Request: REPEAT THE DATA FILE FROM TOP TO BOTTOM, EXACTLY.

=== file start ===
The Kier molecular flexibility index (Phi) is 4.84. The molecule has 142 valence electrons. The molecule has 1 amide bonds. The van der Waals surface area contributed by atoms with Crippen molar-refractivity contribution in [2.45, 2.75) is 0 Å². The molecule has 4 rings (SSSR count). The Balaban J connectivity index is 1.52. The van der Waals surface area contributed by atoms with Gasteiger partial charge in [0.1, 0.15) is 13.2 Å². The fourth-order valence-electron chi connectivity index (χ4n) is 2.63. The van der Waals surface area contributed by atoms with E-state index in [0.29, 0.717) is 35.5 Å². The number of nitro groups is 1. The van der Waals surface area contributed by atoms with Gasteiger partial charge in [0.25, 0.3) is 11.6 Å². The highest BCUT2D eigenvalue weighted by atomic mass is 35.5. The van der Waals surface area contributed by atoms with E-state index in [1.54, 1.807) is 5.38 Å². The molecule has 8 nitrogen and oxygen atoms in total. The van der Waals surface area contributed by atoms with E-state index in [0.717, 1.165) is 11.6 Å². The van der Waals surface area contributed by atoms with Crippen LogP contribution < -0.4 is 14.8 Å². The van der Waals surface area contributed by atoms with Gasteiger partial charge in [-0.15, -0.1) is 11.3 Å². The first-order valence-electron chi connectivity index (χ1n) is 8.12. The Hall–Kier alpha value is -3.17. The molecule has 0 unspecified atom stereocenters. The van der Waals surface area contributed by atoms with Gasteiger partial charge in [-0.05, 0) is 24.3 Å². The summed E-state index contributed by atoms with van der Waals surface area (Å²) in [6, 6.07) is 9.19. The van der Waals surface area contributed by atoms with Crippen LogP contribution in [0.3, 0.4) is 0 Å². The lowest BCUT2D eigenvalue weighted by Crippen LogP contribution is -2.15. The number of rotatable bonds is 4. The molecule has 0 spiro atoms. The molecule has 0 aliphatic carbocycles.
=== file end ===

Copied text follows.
The Kier molecular flexibility index (Phi) is 4.84. The molecule has 142 valence electrons. The molecule has 1 amide bonds. The van der Waals surface area contributed by atoms with Crippen molar-refractivity contribution in [2.45, 2.75) is 0 Å². The molecule has 4 rings (SSSR count). The Balaban J connectivity index is 1.52. The van der Waals surface area contributed by atoms with Gasteiger partial charge in [0.1, 0.15) is 13.2 Å². The fourth-order valence-electron chi connectivity index (χ4n) is 2.63. The van der Waals surface area contributed by atoms with E-state index in [0.29, 0.717) is 35.5 Å². The number of nitro groups is 1. The van der Waals surface area contributed by atoms with Gasteiger partial charge in [0.25, 0.3) is 11.6 Å². The highest BCUT2D eigenvalue weighted by atomic mass is 35.5. The van der Waals surface area contributed by atoms with E-state index in [1.54, 1.807) is 5.38 Å². The molecule has 8 nitrogen and oxygen atoms in total. The van der Waals surface area contributed by atoms with E-state index in [0.717, 1.165) is 11.6 Å². The van der Waals surface area contributed by atoms with Crippen LogP contribution < -0.4 is 14.8 Å². The van der Waals surface area contributed by atoms with Gasteiger partial charge in [-0.15, -0.1) is 11.3 Å². The first-order valence-electron chi connectivity index (χ1n) is 8.12. The Hall–Kier alpha value is -3.17. The molecule has 0 unspecified atom stereocenters. The van der Waals surface area contributed by atoms with Gasteiger partial charge in [-0.05, 0) is 24.3 Å². The summed E-state index contributed by atoms with van der Waals surface area (Å²) in [6, 6.07) is 9.19. The van der Waals surface area contributed by atoms with Crippen LogP contribution in [0.3, 0.4) is 0 Å². The lowest BCUT2D eigenvalue weighted by Crippen LogP contribution is -2.15. The number of rotatable bonds is 4. The molecule has 0 spiro atoms. The molecule has 0 aliphatic carbocycles.